default-page The Montessori Difference

The Montessori Difference

The Montessori Difference

In almost every aspect, a Montessori education offers a fundamentally different experience compared to typical private education approaches.  There are clear advantages to the Montessori method at every stage of the student’s development. A Montessori education can provide the foundation for a lifetime of openness to experience and knowledge. Explore some of the very important differences between a Montessori education and more traditional private Pre-K, elementary, and middle school educations.

Montessori Education Traditional Private School Education
Views the child holistically, valuing cognitive, psychological, social, and spiritual development Views the child in terms of competence, skill level, and achievement with an emphasis on core curricula standards and social development
 Child is an active participant in learning, allowed to move about and respectfully explore the classroom environment; teacher is an instructional facilitator and guide Child is more a more passive participant in learning; teacher has more dominant, central role in classroom activity
 A carefully prepared learning environment and method encourages development of internal self-discipline and intrinsic motivation Teacher acts as a primary enforcer of external discipline promoting extrinsic motivation
 Instruction, both individual and group, adapts to students’ learning styles and development levels Instruction, both individual and group, adapts to core curricula benchmarks
 Three-year span of age grouping, three-year cycles allow teacher, students, and parents to develop supportive, collaborative, and trusting relationships Same-age and/or skill level grouping; one-year cycles can limit development of strong teacher, student, and parent collaboration
 Grace, courtesy, and conflict resolution are integral parts of daily Montessori peace curriculum Conflict resolution is usually taught separately from daily classroom activity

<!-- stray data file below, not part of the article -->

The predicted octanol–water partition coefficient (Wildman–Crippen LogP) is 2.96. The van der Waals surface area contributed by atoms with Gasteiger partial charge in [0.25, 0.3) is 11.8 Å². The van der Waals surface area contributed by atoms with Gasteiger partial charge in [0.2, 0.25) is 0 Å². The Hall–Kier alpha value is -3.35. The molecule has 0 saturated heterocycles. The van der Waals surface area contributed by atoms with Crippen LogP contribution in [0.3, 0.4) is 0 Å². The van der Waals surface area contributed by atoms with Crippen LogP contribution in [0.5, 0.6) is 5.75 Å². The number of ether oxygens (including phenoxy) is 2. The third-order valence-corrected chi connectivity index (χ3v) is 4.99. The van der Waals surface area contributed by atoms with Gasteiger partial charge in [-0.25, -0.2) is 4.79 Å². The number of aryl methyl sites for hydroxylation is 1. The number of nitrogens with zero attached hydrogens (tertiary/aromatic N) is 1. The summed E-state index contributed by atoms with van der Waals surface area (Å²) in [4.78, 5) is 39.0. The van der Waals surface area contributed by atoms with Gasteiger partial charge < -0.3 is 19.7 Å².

Values concentration and depth of experience; supplies uninterrupted time for focused work cycle to develop Values completion of assignments; time is tightly scheduled
 Child’s learning pace is internally determined Instructional pace usually set by core-curricula standard expectations, group norm, or teacher
Child allowed to spot own errors through feedback from the materials; errors are viewed as part of the learning process Work is usually corrected by the teacher; errors are viewed as mistakes
 Learning is reinforced internally through the child’s own repetition of an activity and internal feelings of success Learning is reinforced externally by test scores and rewards, completion, and grades
 Care of self and environment are emphasized as integral to the learning experience Less emphasis on self-care, spatial awareness, and care of environment
Child can work where he/she is comfortable and the child often has choices between working alone or with a group that is highly collaborative among older students  Child is usually assigned to a specific work space; talking among peers is discouraged
 Multi-disciplinary, interwoven curriculum Curriculum areas usually taught as separate topics
 Progress is reported through multiple formats: conferences, narrative reports, checklists, and portfolio of a student’s work Progress is usually reported through conferences, report cards/grades, and test scores
Children are encouraged to teach, collaborate, and help each other Most teaching is done by the teacher and collaboration is an alternative teaching strategy
Child is provided opportunities to choose own work from interest and abilities; concepts taught within context of interest Curricula organized and structured for child based on core curricula standards
Goal is to foster a love of learning Goal is to master curricula objectives